5 Reasons Why We Love to Hate Billy Hargrove

Billy Hargrove was Max’s older stepbrother, who was introduced in Season 2 of Stranger Things, and returned in Season 3 to kidnap Eleven after escaping from Hawkins Laboratory. The character of Billy Hargrove was portrayed by Australian actor Dacre Montgomery, who previously starred in the 2016 reboot of Power Rangers as Jason Lee Scott / Red Ranger and the lead role of Billy in the 2017 film adaptation of A Wrinkle in Time . Here are five reasons why we love to hate Billy Hargrove!

Why Billy Hargrove is the True Villain of Stranger Things
Why Billy Hargrove is the True Villain of Stranger Things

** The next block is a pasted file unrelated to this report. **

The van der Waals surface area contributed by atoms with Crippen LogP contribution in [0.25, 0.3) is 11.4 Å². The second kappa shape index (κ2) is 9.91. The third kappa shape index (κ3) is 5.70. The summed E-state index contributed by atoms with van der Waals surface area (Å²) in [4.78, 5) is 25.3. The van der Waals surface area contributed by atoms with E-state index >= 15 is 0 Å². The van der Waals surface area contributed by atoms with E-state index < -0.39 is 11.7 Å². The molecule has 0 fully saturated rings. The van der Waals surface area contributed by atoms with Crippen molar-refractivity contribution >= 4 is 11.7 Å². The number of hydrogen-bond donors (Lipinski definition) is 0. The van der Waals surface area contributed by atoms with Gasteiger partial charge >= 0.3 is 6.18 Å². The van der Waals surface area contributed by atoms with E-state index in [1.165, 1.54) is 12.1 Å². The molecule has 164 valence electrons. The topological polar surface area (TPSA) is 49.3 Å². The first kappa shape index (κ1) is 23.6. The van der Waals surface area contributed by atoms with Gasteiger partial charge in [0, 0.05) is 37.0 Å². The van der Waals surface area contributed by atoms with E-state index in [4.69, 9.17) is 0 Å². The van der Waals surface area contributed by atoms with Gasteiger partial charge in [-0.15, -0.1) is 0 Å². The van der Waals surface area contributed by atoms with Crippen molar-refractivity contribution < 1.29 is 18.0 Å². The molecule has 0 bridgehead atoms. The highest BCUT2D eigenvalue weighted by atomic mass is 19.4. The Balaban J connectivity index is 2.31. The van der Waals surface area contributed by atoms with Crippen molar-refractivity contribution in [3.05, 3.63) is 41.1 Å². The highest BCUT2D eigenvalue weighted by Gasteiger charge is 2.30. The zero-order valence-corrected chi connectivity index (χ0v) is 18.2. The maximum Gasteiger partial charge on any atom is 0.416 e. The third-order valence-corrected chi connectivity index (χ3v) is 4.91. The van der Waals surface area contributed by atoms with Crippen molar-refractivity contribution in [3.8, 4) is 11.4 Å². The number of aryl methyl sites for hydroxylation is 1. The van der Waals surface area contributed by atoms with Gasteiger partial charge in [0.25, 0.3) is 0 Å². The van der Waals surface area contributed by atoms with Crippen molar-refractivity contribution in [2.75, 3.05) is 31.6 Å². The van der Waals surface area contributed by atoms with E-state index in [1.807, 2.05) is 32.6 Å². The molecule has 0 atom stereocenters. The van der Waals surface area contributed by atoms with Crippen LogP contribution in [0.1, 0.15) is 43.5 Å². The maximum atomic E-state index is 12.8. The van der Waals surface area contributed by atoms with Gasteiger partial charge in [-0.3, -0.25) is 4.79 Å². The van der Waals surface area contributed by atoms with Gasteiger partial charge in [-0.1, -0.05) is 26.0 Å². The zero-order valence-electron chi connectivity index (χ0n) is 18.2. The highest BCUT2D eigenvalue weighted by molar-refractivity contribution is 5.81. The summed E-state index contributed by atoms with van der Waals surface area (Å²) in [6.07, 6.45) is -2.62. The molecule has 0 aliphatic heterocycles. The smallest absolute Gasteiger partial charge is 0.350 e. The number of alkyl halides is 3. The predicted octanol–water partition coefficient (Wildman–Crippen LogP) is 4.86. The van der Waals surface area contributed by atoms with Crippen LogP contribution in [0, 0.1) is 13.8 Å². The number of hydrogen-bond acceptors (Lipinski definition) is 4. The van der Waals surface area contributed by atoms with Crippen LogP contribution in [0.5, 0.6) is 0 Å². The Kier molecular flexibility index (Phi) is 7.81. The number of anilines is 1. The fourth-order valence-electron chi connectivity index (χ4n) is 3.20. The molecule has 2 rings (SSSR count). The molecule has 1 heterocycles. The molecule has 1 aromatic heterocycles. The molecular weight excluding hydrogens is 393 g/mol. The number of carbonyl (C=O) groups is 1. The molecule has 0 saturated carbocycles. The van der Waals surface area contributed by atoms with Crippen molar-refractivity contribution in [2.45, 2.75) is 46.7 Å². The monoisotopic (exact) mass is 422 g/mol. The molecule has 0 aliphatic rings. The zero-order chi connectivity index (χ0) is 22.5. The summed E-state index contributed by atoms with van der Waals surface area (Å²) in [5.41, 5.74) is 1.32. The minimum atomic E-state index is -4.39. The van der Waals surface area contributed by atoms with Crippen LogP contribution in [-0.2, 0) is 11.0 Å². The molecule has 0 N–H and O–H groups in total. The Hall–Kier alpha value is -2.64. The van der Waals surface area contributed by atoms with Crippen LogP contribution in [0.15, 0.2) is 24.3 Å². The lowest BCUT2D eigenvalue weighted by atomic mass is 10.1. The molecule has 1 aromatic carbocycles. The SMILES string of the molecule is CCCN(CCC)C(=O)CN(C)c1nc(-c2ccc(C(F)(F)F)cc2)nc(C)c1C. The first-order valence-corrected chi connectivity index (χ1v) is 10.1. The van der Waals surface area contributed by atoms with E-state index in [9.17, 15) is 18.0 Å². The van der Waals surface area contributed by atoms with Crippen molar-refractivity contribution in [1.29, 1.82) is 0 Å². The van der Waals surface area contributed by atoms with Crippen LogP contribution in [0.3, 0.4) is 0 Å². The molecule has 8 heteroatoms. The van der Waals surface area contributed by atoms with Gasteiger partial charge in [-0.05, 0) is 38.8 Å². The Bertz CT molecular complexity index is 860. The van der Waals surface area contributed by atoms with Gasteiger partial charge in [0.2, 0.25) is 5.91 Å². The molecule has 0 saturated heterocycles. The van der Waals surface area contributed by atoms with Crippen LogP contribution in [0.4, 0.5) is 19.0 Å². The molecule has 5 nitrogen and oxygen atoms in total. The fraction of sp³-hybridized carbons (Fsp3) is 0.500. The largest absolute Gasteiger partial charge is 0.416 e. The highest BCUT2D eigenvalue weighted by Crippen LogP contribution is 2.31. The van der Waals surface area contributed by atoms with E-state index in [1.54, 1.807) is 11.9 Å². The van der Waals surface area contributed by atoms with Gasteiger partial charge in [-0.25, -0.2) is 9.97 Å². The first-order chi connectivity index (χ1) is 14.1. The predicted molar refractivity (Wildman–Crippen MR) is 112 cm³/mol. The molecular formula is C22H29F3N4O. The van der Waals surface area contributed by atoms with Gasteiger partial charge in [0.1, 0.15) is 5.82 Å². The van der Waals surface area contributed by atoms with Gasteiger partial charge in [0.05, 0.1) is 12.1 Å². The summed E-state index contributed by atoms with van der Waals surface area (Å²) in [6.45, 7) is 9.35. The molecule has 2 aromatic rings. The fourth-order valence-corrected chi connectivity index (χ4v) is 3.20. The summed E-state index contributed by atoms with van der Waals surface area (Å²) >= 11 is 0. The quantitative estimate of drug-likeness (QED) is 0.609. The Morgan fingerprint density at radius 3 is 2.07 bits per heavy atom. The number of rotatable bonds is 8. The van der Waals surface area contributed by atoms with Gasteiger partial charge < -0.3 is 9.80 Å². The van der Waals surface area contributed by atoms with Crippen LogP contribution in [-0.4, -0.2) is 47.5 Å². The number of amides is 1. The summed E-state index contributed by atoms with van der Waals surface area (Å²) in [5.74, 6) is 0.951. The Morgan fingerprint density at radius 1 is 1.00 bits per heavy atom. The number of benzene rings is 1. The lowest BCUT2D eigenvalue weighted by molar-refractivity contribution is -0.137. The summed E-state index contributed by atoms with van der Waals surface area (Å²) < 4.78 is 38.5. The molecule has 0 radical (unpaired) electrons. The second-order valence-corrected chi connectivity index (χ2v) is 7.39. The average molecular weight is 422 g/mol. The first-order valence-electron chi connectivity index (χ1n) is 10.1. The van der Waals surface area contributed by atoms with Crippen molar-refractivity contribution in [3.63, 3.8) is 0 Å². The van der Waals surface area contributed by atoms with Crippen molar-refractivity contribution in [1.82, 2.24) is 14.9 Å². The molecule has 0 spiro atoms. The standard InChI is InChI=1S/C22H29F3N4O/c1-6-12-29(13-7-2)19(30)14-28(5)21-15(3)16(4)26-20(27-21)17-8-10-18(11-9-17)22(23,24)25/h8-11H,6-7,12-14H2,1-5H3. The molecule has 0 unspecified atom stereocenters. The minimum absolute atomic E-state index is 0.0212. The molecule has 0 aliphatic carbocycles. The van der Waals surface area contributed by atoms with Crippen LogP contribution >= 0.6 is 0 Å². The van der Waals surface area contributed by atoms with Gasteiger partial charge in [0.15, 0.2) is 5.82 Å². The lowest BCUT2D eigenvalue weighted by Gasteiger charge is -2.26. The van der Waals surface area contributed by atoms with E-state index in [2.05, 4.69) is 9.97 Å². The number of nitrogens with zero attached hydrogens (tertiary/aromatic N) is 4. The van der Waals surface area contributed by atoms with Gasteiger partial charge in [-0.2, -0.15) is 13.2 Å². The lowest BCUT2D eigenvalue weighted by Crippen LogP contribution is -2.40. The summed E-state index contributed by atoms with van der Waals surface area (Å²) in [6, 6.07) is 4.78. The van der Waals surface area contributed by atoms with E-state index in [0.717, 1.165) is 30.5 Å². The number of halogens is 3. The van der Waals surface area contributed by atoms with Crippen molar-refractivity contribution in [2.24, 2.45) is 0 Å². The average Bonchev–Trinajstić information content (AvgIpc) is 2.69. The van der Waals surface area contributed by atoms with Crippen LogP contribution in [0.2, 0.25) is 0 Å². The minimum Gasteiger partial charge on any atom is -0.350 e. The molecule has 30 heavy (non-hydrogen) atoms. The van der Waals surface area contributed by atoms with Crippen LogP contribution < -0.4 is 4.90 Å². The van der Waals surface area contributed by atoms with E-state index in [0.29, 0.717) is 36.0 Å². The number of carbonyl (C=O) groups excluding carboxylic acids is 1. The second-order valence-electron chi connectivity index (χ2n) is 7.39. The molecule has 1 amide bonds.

The role of an antagonist

The antagonist is defined as the opposition or enemy against whom or against which a struggle is carried on, but in fiction, they are far more complex than that. If a story only has one main character who always gets what they want and never has any trouble achieving their goals, then there’s little reason for a reader to keep turning pages, so it’s up to other characters to create obstacles and conflicts. The purpose of an antagonist is not just to make things more difficult for your hero; rather, it’s about creating depth and layers for your narrative. You want readers to be conflicted about how they feel about your character—some scenes you’ll hate them and some scenes you’ll sympathize with them, depending on what their goal is at that moment.